The good news about Harvard’s  “black mass” event is that there were protests, and several hundred Catholics, fellow Christians, and other supporters participated in a more uplifting celebration that included scripture reading and signs reading “Jesus, I adore you.”

Photo by The Harvard Crimson’s George J Lok.

The student editors of The Harvard Crimson took the administration’s position to “to condemn the actions but allow the students to exercise—however tastelessly—their right to express and assemble themselves.”

It is in times of distress, however, that we must hold firm to our culture’s beliefs of free expression. Urging the University to forcefully shut down the event would run counter to Harvard’s principles of tolerance and open discussion. Instead, we support the Catholic and Christian students in their peaceful response, which will consist not of violence or ad hominem attacks, but rather of prayer. We also appreciate the administration’s commitment to an open forum for diverse ideas.

However, it must be noted that the Catholic students were not feeling much “tolerance” for their faith or “sensitivity” to the fact that the school was allowing the sacrilege to occur. Harvard Catholic students Aurora C. Griffin, former President of the Harvard Catholic Student Association, and Luciana E. Milano ’14,co-founder of the Harvard Daughters of Isabella, noted that the petition drive to cancel the event collected over 40,000 signatures in the brief time it was posted.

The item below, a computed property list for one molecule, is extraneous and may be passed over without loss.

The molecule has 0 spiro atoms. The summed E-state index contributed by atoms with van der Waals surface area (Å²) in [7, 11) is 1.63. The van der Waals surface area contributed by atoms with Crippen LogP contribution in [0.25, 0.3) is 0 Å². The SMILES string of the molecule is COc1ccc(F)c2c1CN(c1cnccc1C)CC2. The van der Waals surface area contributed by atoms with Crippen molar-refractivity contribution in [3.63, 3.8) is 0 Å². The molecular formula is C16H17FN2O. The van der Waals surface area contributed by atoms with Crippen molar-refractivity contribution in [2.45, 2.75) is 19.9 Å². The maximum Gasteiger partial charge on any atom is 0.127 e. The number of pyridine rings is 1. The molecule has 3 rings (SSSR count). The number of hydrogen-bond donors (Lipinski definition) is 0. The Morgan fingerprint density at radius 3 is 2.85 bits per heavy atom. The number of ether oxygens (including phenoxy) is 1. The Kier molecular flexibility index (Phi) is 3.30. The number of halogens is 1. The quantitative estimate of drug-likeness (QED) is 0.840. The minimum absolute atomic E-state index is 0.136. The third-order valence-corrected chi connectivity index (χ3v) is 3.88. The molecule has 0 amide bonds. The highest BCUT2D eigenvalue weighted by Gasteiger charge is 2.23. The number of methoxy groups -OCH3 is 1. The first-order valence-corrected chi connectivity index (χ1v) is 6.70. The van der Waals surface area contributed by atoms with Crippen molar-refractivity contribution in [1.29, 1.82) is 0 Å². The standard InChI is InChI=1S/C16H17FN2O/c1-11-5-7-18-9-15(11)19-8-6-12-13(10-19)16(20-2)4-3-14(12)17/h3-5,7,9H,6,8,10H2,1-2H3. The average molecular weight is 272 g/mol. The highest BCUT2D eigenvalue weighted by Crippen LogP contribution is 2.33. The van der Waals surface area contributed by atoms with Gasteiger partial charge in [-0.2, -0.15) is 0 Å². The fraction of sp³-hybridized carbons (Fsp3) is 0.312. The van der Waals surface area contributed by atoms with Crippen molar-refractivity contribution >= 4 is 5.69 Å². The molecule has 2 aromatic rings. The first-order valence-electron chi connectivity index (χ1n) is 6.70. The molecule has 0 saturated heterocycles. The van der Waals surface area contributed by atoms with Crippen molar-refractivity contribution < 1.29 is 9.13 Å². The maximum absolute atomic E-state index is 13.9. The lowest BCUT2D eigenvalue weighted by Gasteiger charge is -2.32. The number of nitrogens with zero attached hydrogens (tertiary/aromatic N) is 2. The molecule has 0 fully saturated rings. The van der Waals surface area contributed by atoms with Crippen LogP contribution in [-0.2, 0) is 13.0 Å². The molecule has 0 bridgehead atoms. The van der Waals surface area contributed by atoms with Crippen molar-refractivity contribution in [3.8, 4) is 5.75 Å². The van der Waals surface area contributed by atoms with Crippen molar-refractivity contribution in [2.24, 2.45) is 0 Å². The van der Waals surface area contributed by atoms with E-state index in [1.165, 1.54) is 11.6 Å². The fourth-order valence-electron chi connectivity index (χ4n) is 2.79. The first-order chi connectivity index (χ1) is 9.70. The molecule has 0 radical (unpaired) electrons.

In an op-ed, they reject the grape-leaf of “educational pretenses” and note the hate speech they have endured on social media.

As Harvard Catholics, we completely reject the educational pretenses under which this event has been sanctioned. The Cultural Studies Club and the Extension School’s original statement emphasized that, as part of a series of events including “a Shinto tea ceremony, a Shaker exhibition, and a Buddhist presentation on meditation,” the club is presenting an educational effort to “explore different cultures.” The Satanic Temple, which is really behind this particular event, is a religious community guilty of greater fundamentalism than any group it intends to mock. Any notion that the Satanic Temple is simply a cultural group is nonsense.

Many of our friends and the leaders of various campus fellowships, such as Harvard Christian Faith in Action, the Latter-Day Saint Student Association, Christian Impact, and the Harvard Islamic Society, have shown support for us in the Catholic community at this difficult time. For that, we are unspeakably grateful. Others, like responders over House lists and trolls on Facebook, have only added insult to injury by saying that that the Church deserves this hatred. As followers of Christ under the leadership of Pope Francis, we can only hope that such responses come from ignorance rather than malice.

Read the original article:
Hatred at Harvard (The Harvard Crimson)